Follow the gravel road all the way to Molvikasætri. The road ends here, and a forest trail begins. Follow the trail all the way to the pass between Hiklettane and Husdalsfjellet. No distinct trail runs up here, but it is easy to walk up Hiklettane's northwest ridge. The first (westernmost) of the two Hiklettane summits is the highest. Return the same way down to the trail.
Opposite of where you hiked up to Hiklettane, follow a distinct grassy hill (w/some boulder) that takes you up to the start of the Husdalsfjellet north ridge. A vague path runs up this hill. If you go all the way to the center ridge, you will have to scramble slick rock upwards. It is better to follow grassy slopes on the side facing Hiklettane, and switchback up to the high ridge. Once on the north ridge, follow it all the way to the high plateau. The first high point you see (w/a small cairn) is not the high point. Once on this point, you see the summit cairn further south.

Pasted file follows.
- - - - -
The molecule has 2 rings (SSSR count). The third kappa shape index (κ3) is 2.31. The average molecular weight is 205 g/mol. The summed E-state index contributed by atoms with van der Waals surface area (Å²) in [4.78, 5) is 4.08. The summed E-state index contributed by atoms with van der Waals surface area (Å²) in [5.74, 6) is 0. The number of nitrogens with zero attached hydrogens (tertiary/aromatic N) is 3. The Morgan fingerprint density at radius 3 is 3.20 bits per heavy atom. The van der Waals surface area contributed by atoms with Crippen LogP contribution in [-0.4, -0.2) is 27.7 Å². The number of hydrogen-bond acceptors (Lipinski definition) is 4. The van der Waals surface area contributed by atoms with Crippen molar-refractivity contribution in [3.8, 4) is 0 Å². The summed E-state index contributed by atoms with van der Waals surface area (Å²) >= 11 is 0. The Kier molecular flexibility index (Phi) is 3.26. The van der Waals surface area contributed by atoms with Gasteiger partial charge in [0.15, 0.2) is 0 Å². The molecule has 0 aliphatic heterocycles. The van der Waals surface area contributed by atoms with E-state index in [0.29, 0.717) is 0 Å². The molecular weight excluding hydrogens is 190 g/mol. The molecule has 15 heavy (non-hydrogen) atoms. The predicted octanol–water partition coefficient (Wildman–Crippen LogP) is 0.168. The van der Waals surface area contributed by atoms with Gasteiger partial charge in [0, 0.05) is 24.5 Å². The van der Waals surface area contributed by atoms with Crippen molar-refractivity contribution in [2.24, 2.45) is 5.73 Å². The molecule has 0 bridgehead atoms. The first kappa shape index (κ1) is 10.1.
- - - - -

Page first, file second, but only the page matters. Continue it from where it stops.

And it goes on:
My advise is to return the same way you came. If you are an experienced hiker, and like to find your own way, then proceed southbound towards the 623m trig. point. You should be able to see a vague trail with small cairns (standing rocks) leading you down to the east side of lake Stortjørni. Continue a bit south and you will be facing a large drop down. Find a way to bypass on the left. You may see a path that runs down to your right, but this trail runs in the wrong direction (towards lake Husdalsvatnet). Cross a meadow and descend a steep birch forest down to the valley between Mulskollen and Husdalsfjellet. Turn left (east) and attempt to follow a vague path that runs downwards. Just before the steep drop towards the Molvikelvi river, cross a stream and try to stick to the path all the way down. The last obstacle is a high cliff. The path most likely runs down to the left, but you can also get down on the right hand side. Finally, make it across the river and rejoin the forest road. It's only 500-600m up to the parking area.
Yesterday, the weather was quite severe. I was on top of Ulriken and felt the gale. I didn't expect the weather to improve this Sunday, but since I didn't wake up to the sound of rain, I was hoping there would be an opportunity for some outdoor activities. I waited a few hours, and the weather seemed stable. Overcast, but no rain.